On September 7, 2017, the plaintiff filed a motion to modify only the parental access plan. In his motion, the plaintiff maintained that the circumstances had changed since the entry of the existing orders in 2013, and he requested that the court follow the recommendations of the report on a temporary basis until a full trial could be held. Although there were several other pending motions to modify both the custody and parental access plan orders, and motions for contempt, only the plaintiff's September 7, 2017 motion was scheduled to be heard at the short calendar on October 11, 2017. On October 4, 2017, the plaintiff filed an application for the issuance of a subpoena to compel Fraser's appearance at the short calendar hearing, which was denied by the court on the same date.

         At the outset of the October 11, 2017 short calendar hearing, the court identified that there were approximately three to eight motions and objections pending, but the sole motion scheduled to be heard that day was the plaintiff's September 7, 2017 motion to modify the parental access plan. The defendant's attorney agreed that the motion to modify the parental access plan was the only motion scheduled to be heard, and she orally requested a special assignment so that all of the pending motions could be heard on the same day, which the court denied. The court and both parties repeatedly confirmed throughout the hearing that the only motion that was to be heard that day was the plaintiff's motion to modify the parental access plan.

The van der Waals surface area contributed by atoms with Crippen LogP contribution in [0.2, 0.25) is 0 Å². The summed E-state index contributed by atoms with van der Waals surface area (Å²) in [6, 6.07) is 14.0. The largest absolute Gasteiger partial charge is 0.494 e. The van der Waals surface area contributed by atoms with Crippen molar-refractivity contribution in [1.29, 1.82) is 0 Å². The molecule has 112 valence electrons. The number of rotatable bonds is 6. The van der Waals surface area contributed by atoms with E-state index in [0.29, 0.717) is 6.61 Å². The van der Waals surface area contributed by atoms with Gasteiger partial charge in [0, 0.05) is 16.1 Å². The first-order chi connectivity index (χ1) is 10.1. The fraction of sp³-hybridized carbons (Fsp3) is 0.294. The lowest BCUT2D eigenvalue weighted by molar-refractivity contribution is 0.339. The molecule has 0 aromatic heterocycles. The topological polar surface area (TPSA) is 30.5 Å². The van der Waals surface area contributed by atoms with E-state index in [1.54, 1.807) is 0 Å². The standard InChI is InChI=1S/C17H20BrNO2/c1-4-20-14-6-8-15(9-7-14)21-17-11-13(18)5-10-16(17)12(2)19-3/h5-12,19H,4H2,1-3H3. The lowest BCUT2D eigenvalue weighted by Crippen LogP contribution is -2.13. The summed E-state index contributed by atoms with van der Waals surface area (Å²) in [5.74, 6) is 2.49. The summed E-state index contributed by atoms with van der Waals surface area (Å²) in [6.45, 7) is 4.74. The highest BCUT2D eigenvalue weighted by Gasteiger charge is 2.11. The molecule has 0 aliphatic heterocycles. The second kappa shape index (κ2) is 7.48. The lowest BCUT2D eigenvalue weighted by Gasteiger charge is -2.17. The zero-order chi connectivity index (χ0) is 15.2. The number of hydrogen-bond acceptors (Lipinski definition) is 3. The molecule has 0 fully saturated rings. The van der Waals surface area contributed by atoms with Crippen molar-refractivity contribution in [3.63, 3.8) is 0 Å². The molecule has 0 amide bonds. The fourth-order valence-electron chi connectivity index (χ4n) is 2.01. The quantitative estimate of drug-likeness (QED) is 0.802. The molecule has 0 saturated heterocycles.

The plaintiff sought to introduce the report at the hearing. The defendant objected on the grounds that the report was stale and that Fraser had not been subpoenaed to be a witness. As to the staleness of the report, the plaintiff testified that ‘‘[e]verything has changed, '' including the child's ‘‘behavior, moving, [the defendant's] new job, '' the defendant's boyfriend, and the location of the police station used as a meeting point. As to the availability of Fraser, the court stated that she was available to testify because she was present in the courthouse at that time, working on other cases. The court overruled the objection and admitted the report as a full exhibit. After a short recess to permit the defendant's attorney to review the report for the first time, as she represented that it had been provided to prior counsel, the court then asked the plaintiff whether he agreed or disagreed with each of the twenty recommendations contained therein. The plaintiff testified that he agreed to a substantial majority of the recommendations. The defendant's attorney then cross-examined the plaintiff as to, among other things, his relationship with the child, the child's performance in school, and his interactions with the defendant.

         Thereafter, the court made Fraser available to testify so that the defendant would have the ability to cross-examine her.[2] Fraser testified as to the general process with respect to the compilation of a report, but she testified that she could not opine as to the particulars of the report at issue because she was not expecting to testify that day regarding the present case, her report had been completed almost one year ago, she had not ...